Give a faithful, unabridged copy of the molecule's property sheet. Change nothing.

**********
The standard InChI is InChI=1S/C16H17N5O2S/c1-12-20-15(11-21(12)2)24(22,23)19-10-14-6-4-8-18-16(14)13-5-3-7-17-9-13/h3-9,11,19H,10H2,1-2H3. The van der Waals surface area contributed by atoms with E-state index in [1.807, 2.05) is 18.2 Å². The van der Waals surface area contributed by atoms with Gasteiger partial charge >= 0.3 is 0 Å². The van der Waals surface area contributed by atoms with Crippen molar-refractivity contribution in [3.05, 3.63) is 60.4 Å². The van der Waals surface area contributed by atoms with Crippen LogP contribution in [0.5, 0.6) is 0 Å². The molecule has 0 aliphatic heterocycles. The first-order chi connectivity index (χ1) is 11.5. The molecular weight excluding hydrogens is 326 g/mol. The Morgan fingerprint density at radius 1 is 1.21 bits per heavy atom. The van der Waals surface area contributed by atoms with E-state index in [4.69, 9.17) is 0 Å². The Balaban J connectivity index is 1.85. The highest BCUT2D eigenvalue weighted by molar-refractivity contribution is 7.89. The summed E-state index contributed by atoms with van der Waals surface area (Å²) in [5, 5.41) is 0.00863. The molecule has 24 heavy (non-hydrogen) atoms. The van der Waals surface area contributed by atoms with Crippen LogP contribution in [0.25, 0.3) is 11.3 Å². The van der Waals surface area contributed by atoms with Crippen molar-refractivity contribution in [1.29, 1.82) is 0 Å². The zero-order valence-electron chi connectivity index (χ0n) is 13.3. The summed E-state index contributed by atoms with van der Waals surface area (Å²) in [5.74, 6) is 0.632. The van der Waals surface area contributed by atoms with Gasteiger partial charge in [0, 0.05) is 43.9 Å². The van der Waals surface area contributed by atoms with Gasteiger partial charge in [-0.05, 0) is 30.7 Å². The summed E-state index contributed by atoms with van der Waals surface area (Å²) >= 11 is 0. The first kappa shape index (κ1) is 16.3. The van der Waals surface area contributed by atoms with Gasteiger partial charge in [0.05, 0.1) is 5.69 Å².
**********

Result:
The standard InChI is InChI=1S/C16H17N5O2S/c1-12-20-15(11-21(12)2)24(22,23)19-10-14-6-4-8-18-16(14)13-5-3-7-17-9-13/h3-9,11,19H,10H2,1-2H3. The van der Waals surface area contributed by atoms with E-state index in [1.807, 2.05) is 18.2 Å². The van der Waals surface area contributed by atoms with Gasteiger partial charge >= 0.3 is 0 Å². The van der Waals surface area contributed by atoms with Crippen molar-refractivity contribution in [3.05, 3.63) is 60.4 Å². The van der Waals surface area contributed by atoms with Crippen LogP contribution in [0.5, 0.6) is 0 Å². The molecule has 0 aliphatic heterocycles. The first-order chi connectivity index (χ1) is 11.5. The molecular weight excluding hydrogens is 326 g/mol. The Morgan fingerprint density at radius 1 is 1.21 bits per heavy atom. The van der Waals surface area contributed by atoms with E-state index in [4.69, 9.17) is 0 Å². The Balaban J connectivity index is 1.85. The highest BCUT2D eigenvalue weighted by molar-refractivity contribution is 7.89. The summed E-state index contributed by atoms with van der Waals surface area (Å²) in [5, 5.41) is 0.00863. The molecule has 24 heavy (non-hydrogen) atoms. The van der Waals surface area contributed by atoms with Crippen LogP contribution in [0.25, 0.3) is 11.3 Å². The van der Waals surface area contributed by atoms with Crippen molar-refractivity contribution in [1.29, 1.82) is 0 Å². The zero-order valence-electron chi connectivity index (χ0n) is 13.3. The summed E-state index contributed by atoms with van der Waals surface area (Å²) in [5.74, 6) is 0.632. The van der Waals surface area contributed by atoms with Gasteiger partial charge in [0, 0.05) is 43.9 Å². The van der Waals surface area contributed by atoms with Gasteiger partial charge in [-0.05, 0) is 30.7 Å². The summed E-state index contributed by atoms with van der Waals surface area (Å²) >= 11 is 0. The first kappa shape index (κ1) is 16.3. The van der Waals surface area contributed by atoms with Gasteiger partial charge in [0.05, 0.1) is 5.69 Å².